March 1909 in history

March 1909 events chronologically

Mar 4 U.S. President William Taft used what became known as a Saxbe fix, a mechanism to avoid the restriction of the U.S. Constitution's Ineligibility Clause, to appoint Philander C. Knox as U.S. Secretary of State
Mar 10 By signing the Anglo-Siamese Treaty of 1909, Thailand relinquishes its sovereignty over the Malay states of Kedah, Kelantan, Perlis and Terengganu, which become British protectorates
Mar 23 Theodore Roosevelt leaves New York for a post-presidency safari in Africa. The trip is sponsored by the Smithsonian Institution and National Geographic Society
Mar 30 The Queensboro Bridge in New York City opens, linking Manhattan and Queens
Mar 31 Serbia accepts Austrian control over Bosnia and Herzegovina
Mar 31 Construction of the ill fated RMS Titanic begins

Top 7 most famous people born in March 1909

Mar 5 Sutan Sjahrir a revolutionary independence leader. He became the first prime minister of Indonesia in 1945, after a career as a key Indonesian nationalist organizer in the 1930s and 1940s
Mar 6 Stanisław Jerzy Lec a Polish poet and aphorist. Often mentioned among the greatest writers of post-war Poland, he was one of the more influential aphorists on the 20th century, known for lyrical poetry and skeptical philosophical-moral aphorisms, often with a political subtext
Mar 8 László Rajk a Hungarian Communist; politician, former Minister of Interior and former Minister of Foreign Affairs. He was an important organizer of the Hungarian communist's power ; but he eventually fell victim to Rákosi's show trials, probably, apart from the Communist parties' endemic power struggles, because he was a homegrown Communist, as opposed to the Stalin-backed Rákosi
Mar 27 Golo Mann a popular historian, essayist and writer. He was the third child of the novelist Thomas Mann and his wife Katia Mann
Mar 27 Ben Webster Benjamin Francis Webster , a.k.a. "The Brute" or "Frog", was an influential American jazz tenor saxophonist. Webster, born in Kansas City, Missouri, is considered one of the three most important "swing tenors" along with Coleman Hawkins and Lester Young. Known affectionately as "The Brute", he had a tough, raspy, and brutal tone on stomps , yet on ballads he played with warmth and sentiment. Stylistically he was indebted to alto star Johnny Hodges, who, he said, taught him to play his instrument
Mar 28 Nelson Algren an American writer. He may be best known for The Man with the Golden Arm, a 1949 novel that won the National Book Award and was adapted as a 1955 film of the same name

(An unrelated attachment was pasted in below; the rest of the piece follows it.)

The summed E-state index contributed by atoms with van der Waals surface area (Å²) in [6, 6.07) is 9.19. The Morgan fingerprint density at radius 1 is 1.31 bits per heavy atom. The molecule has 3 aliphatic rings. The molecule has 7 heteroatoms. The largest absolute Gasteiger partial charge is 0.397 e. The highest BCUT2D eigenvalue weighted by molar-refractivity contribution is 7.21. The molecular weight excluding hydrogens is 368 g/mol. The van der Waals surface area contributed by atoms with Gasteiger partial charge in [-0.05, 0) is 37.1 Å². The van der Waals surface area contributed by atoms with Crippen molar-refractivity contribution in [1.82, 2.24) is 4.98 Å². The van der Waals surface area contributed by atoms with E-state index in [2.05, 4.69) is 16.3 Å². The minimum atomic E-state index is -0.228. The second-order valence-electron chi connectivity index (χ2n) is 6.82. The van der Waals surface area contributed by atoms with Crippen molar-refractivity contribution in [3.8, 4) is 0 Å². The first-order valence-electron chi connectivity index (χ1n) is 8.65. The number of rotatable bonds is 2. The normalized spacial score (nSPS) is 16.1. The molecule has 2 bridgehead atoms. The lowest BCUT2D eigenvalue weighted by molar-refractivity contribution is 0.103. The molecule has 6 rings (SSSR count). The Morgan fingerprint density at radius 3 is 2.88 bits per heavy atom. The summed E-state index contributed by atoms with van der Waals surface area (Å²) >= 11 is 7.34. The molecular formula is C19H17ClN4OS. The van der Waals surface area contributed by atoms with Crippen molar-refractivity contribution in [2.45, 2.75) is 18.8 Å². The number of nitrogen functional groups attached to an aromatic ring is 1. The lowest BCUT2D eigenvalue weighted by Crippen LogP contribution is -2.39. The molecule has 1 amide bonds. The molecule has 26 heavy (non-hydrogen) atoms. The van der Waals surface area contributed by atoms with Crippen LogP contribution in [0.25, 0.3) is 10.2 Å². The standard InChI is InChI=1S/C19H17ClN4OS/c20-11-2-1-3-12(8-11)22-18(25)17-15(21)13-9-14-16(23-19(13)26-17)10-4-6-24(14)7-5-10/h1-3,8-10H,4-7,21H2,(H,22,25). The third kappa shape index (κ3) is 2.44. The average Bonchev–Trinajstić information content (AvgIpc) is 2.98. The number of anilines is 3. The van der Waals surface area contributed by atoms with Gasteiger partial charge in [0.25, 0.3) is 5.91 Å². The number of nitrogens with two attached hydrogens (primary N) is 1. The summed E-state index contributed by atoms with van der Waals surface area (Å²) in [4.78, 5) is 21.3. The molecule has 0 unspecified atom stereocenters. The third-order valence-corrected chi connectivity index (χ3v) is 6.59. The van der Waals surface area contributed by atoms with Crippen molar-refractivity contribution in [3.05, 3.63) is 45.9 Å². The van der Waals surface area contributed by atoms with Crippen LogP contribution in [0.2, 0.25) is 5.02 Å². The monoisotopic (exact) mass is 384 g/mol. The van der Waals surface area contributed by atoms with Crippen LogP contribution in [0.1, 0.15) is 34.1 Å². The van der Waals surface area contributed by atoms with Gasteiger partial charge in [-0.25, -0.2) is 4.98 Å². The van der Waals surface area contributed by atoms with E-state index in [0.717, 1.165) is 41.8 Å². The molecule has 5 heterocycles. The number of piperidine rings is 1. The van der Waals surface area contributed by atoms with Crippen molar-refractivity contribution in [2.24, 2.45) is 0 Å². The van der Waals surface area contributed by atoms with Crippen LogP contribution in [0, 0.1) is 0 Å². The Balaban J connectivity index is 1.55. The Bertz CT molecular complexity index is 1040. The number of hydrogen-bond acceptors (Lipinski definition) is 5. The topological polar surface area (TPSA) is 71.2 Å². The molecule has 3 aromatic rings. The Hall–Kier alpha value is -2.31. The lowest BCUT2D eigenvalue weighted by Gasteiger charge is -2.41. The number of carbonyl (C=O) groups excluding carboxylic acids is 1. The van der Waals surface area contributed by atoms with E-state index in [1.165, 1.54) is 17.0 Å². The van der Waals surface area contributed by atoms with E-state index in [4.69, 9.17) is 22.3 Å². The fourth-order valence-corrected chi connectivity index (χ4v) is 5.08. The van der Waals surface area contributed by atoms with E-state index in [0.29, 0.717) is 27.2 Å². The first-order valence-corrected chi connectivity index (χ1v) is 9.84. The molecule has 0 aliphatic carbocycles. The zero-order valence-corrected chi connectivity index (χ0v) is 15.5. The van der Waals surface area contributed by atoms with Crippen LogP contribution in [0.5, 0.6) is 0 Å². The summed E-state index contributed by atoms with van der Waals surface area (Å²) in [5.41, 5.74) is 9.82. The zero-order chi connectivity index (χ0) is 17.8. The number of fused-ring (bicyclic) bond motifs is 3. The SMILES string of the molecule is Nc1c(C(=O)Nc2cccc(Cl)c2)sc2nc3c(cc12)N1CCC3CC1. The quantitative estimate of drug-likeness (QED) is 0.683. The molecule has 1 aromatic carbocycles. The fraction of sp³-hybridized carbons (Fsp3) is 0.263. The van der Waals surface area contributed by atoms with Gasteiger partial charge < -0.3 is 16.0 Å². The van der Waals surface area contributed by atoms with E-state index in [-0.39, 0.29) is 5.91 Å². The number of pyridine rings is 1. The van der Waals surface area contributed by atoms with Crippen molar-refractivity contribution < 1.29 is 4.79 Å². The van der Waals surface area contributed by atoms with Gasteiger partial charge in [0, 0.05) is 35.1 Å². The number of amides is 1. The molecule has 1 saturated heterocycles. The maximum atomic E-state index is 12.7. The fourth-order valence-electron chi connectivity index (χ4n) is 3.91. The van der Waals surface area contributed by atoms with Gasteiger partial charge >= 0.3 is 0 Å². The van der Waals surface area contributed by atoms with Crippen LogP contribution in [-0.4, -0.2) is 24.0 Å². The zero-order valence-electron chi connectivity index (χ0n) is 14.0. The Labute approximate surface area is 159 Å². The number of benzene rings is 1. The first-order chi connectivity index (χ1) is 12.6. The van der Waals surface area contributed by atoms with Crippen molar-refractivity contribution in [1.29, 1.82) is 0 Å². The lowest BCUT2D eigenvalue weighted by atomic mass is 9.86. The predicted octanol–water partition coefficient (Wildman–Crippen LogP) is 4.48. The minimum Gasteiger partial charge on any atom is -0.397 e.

Mar 30 Ernst Gombrich an Austrian-born art historian who became a naturalised British citizen in 1947 and spent most of his working life in the United Kingdom. He was the author of many works of cultural history and art history, most notably The Story of Art, a book widely regarded as one of the most accessible introductions to the visual arts

Top 7 most famous people died in March 1909

Mar 1 Princess Maria Teresa of Bourbon-Two Sicilies (1867–1909) the only child of Prince Louis of Bourbon-Two Sicilies, Count of Trani and his wife Duchess Mathilde Ludovika in Bavaria. Maria Teresa was a member of the House of Bourbon-Two Sicilies and became a member of the House of Hohenzollern-Sigmaringen and titular Princess of Hohenzollern through her marriage to Prince Wilhelm of Hohenzollern
Mar 12 Joseph Petrosino a New York City police officer who was a pioneer in the fight against organized crime. The various crime fighting techniques that Petrosino pioneered during his law enforcement career are still practiced by various agencies
Mar 20 Friedrich Amelung a Baltic German cultural historian, businessman and chess endgame composer.
Mar 23 John Davidson (poet) a Scottish poet, playwright and novelist, best known for his ballads. He also did translations from French and German. In 1909, financial difficulties, as well as physical and mental health problems, led to his suicide
Mar 24 John Millington Synge an Irish playwright, poet, prose writer, travel writer and collector of folklore. He was a key figure in the Irish Literary Revival and was one of the co-founders of the Abbey Theatre. He is best known for his play The Playboy of the Western World, which caused riots in Dublin during its opening run at the Abbey Theatre
Mar 24 Alfred Messel one of the most well-known German architects at the turning point to the 20th century, creating a new style for buildings which bridged the transition from historicism to modernism. Messel was able to combine the structure, decoration, and function of his buildings, which ranged from department stores, museums, office buildings, mansions, and social housing to soup kitchens, into a coherent, harmonious whole. As an urban architect striving for excellence he was in many respects ahead of his time. His most well known works, the Wertheim department stores and the Pergamon Museum in Berlin, reflect a new concept of self-confident metropolitan architecture. His architectural drawings and construction plans are preserved at the Architecture Museum of the Technical University of Berlin
Mar 25 Ruperto Chapí a Spanish composer, and co-founder of the Sociedad General de Autores y Editores.